Global use of Pokémon Go has plummeted, but its popularity remains undimmed among Taiwan’s young and old
We can’t show you Tsai’s face. The 52-year-old is busily swiping away at six phones in a custom-built usher-style tray. Charging cords snake off into a backpack full of powerbanks. The elaborate setup is designed to maximise his Pokémon Go experience, ensuring he’s always in hunt-mode.
Tsai started in 2016 with just one phone, but says six is the perfect number to avoid waiting for his device to process all the “boring” bells and whistles each time he catches one of the virtual creatures.
He’s excited to talk to us, Tsai says without looking up, and ordinarily he’d be happy to pose. But he came to Taipei from Kaohsiung 350km away and his wife thinks he’s on a work trip.
Marital risks aside, Tsai believes Pokémon Go has had a positive impact on his life. “It’s good for exercise,” he says.
Pokémon Go is an augmented reality mobile game that allows users to hunt “pocket monsters” – like Pikachu, Bulbasaur, Charizard and Squirtle – in public. When it was released in 2016, 500m downloads were recorded in its first six months. The news was filled with stories of people blindly chasing the characters across cities, into lakes and deserts, even trespassing into biker-gang clubhouses. While it remains one of the world’s most popular phone games, global user numbers have plummeted in recent years. By June, monthly users had dropped to about 80 million worldwide, with just 10% of them logging in daily.
In Taiwan, however, it remains hugely popular across all age groups. Young adults grew up on the cartoons and Nintendo games and embraced the mobile version, sharing it with their parents and grandparents. It also taps into a Taiwanese love of Japanese culture and cute things generally.
Around Taipei, which has some of the world’s most densely populated neighbourhoods, dozens of people can often be found loitering in parks and outside banks or post offices, waiting for a “raid”. At a death metal concert in Wanhua, a young woman dressed all in black crowdsurfed while clutching a Pikachu plush toy. In September, the national airline unveiled a Pokémon-liveried aircraft. In 2021, a Pokémon-themed 7-Eleven opened in Taipei.
Niantic, Pokémon Go’s parent company, holds its data incredibly tight. It won’t give country-specific user statistics, or attendance figures for the sold-out Taipei event. But Niantic’s Asia Pacific events manager, Go Nagano, says that per capita, Taiwan is one of the company’s top markets, and Taipei hosts the world’s most visited “gym”, a virtual battleground for teams. In 2021, Taiwan recorded the second highest average number of kilometres walked by Pokémon Go users, and consumer data showed that Taiwanese people spent almost three times as long playing the game as Japanese users.
One of the first post-Covid international events in Taiwan is a three-day Pokémon Go Safari in Taipei’s Da’an Forest Park, arranged with local tourism departments to promote the city. Mobile carrier trucks are on site to temporarily boost 4G and 5G signals for the hundreds of people walking around slowly and staring at their phones.
Some are in homemade costumes or themed outfits, and there are a variety of bespoke charging solutions. Multiple phones are common. A young man wears a laminated sign advertising potential Pokémon trades and is quickly surrounded. A woman in her 50s wearing a hot-pink rain jacket boisterously bargains with him. Surnamed Huang, she proudly says she has a rare Pokémon from Greece, which she traded from a mysterious visitor. Asked for details, Huang grows suspicious. Are we spies? We honestly don’t know how to answer.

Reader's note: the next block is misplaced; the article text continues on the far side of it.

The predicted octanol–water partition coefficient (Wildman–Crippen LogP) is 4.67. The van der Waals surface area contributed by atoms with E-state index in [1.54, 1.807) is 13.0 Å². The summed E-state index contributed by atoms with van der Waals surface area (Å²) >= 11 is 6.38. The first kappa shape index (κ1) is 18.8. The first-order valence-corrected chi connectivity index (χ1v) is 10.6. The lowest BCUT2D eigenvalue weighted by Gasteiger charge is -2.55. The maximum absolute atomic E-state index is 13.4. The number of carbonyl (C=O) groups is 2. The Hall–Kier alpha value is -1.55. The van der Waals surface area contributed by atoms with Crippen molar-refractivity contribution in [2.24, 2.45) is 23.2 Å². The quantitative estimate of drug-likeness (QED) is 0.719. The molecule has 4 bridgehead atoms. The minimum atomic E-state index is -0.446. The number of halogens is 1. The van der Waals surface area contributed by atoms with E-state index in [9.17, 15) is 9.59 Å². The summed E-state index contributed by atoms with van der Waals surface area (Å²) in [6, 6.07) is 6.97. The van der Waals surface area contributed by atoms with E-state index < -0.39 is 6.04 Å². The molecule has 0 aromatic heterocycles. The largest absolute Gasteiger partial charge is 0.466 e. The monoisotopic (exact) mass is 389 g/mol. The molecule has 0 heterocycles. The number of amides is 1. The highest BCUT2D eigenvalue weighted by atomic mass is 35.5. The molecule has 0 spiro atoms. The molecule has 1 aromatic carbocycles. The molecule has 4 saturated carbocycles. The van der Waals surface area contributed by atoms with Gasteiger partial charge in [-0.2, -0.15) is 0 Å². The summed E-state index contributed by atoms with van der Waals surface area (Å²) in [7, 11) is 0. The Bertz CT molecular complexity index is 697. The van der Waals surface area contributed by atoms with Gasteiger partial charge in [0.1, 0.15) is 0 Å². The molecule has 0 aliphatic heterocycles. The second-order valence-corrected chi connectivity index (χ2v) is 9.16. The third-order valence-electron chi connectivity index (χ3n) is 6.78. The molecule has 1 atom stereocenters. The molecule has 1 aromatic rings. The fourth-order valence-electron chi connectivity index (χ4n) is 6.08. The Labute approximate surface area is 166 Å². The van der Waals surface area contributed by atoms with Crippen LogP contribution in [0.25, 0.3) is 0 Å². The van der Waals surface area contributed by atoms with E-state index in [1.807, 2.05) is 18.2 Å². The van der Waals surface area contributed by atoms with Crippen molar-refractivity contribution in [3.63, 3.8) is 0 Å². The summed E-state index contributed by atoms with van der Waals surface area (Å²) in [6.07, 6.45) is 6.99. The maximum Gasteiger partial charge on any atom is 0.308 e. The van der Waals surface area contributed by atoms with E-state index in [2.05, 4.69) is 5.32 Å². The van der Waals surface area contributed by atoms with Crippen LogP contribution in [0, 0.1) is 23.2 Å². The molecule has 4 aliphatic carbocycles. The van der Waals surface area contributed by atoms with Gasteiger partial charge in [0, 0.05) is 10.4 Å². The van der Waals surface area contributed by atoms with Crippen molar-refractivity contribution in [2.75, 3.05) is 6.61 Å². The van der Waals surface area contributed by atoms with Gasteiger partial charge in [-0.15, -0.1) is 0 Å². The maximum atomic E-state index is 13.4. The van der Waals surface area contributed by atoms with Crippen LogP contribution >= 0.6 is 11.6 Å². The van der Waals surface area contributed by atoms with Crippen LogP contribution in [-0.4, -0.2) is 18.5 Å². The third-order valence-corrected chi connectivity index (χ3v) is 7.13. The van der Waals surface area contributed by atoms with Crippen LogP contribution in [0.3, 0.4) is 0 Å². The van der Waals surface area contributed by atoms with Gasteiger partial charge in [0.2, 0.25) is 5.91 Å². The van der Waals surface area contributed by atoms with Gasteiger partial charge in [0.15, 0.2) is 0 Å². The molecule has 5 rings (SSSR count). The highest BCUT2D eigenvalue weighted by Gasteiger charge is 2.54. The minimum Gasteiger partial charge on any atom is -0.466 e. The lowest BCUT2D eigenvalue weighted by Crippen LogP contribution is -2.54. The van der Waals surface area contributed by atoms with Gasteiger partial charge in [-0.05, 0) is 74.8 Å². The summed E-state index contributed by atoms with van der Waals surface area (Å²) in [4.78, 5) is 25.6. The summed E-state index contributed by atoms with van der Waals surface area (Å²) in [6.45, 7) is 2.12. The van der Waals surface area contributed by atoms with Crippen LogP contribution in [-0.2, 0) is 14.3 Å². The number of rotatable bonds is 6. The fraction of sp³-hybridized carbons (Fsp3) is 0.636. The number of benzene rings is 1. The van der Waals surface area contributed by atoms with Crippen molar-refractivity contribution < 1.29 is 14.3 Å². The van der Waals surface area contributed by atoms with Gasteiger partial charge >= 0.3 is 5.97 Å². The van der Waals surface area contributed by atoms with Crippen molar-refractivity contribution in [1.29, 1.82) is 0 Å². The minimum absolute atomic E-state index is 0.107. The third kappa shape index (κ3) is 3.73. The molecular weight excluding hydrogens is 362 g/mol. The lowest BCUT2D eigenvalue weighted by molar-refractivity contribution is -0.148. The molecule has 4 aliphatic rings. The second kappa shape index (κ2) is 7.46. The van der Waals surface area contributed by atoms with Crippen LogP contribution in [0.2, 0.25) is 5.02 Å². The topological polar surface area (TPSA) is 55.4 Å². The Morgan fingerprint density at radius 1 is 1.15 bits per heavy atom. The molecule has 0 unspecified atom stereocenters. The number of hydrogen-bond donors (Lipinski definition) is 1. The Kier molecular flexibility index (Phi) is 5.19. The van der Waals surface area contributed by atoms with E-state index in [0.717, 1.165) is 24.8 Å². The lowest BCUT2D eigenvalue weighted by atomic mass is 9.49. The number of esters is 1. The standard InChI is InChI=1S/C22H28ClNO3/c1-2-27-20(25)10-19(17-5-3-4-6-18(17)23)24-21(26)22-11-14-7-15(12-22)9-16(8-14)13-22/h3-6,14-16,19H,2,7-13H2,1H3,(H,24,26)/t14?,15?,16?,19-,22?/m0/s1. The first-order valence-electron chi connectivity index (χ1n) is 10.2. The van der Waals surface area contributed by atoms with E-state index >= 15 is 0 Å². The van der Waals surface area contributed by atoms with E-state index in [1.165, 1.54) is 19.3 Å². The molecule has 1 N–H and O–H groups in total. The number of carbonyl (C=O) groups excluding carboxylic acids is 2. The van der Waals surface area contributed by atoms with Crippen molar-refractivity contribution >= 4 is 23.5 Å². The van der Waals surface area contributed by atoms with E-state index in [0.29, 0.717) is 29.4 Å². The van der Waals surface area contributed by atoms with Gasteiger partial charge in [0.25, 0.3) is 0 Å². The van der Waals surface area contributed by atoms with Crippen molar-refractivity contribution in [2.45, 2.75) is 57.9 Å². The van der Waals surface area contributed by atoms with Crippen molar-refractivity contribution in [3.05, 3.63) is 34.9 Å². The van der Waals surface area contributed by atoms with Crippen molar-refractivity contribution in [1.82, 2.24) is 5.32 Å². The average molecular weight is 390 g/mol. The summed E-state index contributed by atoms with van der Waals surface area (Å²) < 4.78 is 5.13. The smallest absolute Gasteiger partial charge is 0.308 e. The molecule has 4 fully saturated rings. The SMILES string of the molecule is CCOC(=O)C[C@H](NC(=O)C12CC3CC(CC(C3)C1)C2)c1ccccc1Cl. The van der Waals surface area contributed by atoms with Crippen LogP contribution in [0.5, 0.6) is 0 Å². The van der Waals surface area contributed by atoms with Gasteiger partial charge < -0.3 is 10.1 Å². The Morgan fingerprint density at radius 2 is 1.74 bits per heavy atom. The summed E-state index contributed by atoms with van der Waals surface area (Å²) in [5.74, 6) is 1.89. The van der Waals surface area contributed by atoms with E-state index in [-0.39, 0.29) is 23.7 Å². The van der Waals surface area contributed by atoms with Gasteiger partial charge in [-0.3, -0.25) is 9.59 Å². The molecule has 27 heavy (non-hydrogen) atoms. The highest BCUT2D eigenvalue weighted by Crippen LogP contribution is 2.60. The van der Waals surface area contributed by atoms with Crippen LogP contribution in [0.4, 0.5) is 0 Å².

Keiko Maeda, an 85-year-old Japanese retiree says she was bored at home, wanting to exercise and kill time during the pandemic. So she hired a private tutor, first to teach her how to use a mobile phone and then to teach her how to play the game. A year later, she has flown in from Tokyo, alone, just for this event.
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“I didn’t know if I’d be able to come to Taiwan again because of Covid, so I’m happy to be here,” she says through a translator.
Maeda is the oldest player the Guardian meets, but isn’t an outlier. The game is hugely popular among elderly people in Taiwan, which like much of east Asia has a rapidly ageing population. Taipei’s most famous player, who has recently retired after suffering a stroke, is a 74-year-old grandfather named Chen Sun-yuan, who would ride around on his bicycle with 64 phones attached to the handlebars.
Young people joke the game is a form of aged care – getting their elderly relatives outside for exercise and socialising. “It’s a positive game for retired people, it gives them a goal, there are group events, they meet people,” says one younger player.
At Da’an park the amount of time spent playing each day is split pretty cleanly along generational lines. Younger people, like 35-year-old Jason, “don’t have time to be addicted”, and claim they limit themselves to between 30 minutes and two hours a day. Most in this age group cite nostalgia when asked why they like the game. They grew up watching the cartoons and now play the phone game with friends and siblings. Some have brought their – often visibly disinterested – young children with them.
“But the aunties and uncles spend all day playing it,” he says.
Back at the pagoda, something on the screen catches Tsai’s eye and he attaches a neck strap to the tray to go for a wander around the park. He is firmly in the enthusiast camp, but says he has his limits. “In Kaohsiung I saw people walking into the sea to catch Pokémon. I’m not that crazy.”

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